Last night ( 2/25/2013) a healthy, vibrant life ceased to be. Sam, a large, friendly, very happy cat was killed by a car. The driver, deeply disturbed by the accident, came into our car port as Eloise was coming from the laundry, to enquire whether we had an orange cat. Eloise met me at the door with Sam in her arms, twigs and grass in his mouth and his body limp. Why Sam was on the lightly traveled Sarnoff road at that time of night is a mystery – as Sam was not one of our roaming cats and that part of outside is seldom frequented by any of our cats. He may have been chasing one of our feral females, which we feed out front (BUT never have seen in our back yard).
Noise in our world ended a viable being. Cut short. Sam had a very good life, and it could have continued. Sam will be missed, as we miss his sister, Poppy, who disappeared the day we moved from the Lester house to the Koralee house. We have lost many of our pets and human relatives and friends. I remember holding Skye in my arms after she was killed by a neighbor dog.
This morning, lying in bed, I reflected on life and death. All beings die. We must focus on their lives and not the ending of their lives. Some beings cease being early in their lives; others continue to biologically exist long after they have meaningful existences.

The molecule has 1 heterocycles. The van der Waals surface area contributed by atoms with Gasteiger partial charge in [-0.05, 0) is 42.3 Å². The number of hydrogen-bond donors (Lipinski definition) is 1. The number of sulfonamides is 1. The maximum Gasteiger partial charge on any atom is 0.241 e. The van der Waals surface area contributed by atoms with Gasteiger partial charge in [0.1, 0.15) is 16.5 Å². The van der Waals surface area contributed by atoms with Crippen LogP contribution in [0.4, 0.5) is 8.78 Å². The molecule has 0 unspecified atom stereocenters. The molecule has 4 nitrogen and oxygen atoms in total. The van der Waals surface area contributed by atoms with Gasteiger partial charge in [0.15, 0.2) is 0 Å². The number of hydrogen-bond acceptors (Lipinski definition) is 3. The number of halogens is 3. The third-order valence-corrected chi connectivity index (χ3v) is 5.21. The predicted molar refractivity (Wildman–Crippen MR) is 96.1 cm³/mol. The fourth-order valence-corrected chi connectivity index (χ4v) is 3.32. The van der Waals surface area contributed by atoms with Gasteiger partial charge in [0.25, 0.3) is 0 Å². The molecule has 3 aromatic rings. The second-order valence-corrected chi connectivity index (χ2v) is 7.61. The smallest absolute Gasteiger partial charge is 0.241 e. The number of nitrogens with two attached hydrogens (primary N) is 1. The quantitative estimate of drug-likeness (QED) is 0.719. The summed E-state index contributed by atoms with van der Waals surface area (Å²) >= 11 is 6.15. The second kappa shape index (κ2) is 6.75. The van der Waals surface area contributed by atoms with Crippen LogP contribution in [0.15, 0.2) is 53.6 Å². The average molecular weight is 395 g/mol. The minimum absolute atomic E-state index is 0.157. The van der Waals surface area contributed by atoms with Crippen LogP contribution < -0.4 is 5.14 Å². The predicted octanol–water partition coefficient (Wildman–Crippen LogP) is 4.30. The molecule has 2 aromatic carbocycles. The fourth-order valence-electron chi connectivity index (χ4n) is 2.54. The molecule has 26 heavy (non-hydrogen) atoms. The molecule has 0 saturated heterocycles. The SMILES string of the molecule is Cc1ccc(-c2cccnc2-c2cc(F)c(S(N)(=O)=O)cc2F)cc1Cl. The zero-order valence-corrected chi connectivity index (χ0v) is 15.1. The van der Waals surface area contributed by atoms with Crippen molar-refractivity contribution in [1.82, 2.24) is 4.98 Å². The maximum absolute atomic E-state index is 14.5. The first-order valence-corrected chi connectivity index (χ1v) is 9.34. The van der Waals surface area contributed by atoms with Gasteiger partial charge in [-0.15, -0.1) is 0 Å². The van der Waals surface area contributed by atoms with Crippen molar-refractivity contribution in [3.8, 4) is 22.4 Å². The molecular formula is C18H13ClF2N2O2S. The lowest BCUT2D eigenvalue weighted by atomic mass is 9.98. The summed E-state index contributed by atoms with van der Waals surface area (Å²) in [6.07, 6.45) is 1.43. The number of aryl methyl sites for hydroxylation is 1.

Premature death is exponentially increasing on Planet Earth as we move into a self-inflicted era of mass extinction, now being felt by humankind – often a slow death by starvation or illness accompanied by extreme suffering. Although Pinker’s studies indicate a statistical reduction of one-on-one killing over recent human history, I feel we don’t yet have the whole story and that human suffering and death is now on the rise and possibly rising faster and faster.
Sam, your “passing over Rainbow Bridge” is a lesson. We can’t take anything for granted. While a regimen of pre-determined, scheduled death is unwarranted; death by “excess noise in the system” is unacceptable violation. Viable beings are the foundation of our living reality. When cuddling with one of our cats or dogs I often marvel as the majestic phenomenon of their living system – all the myriad of cells functioning in the harmonic dance of life. A process well beyond the design competencies of any entity – yet a creation, not just a happening. Sam, you were an exemplar of this principle and I am now tearing in remembrance of your times with me. Goodbye, dear Sammy.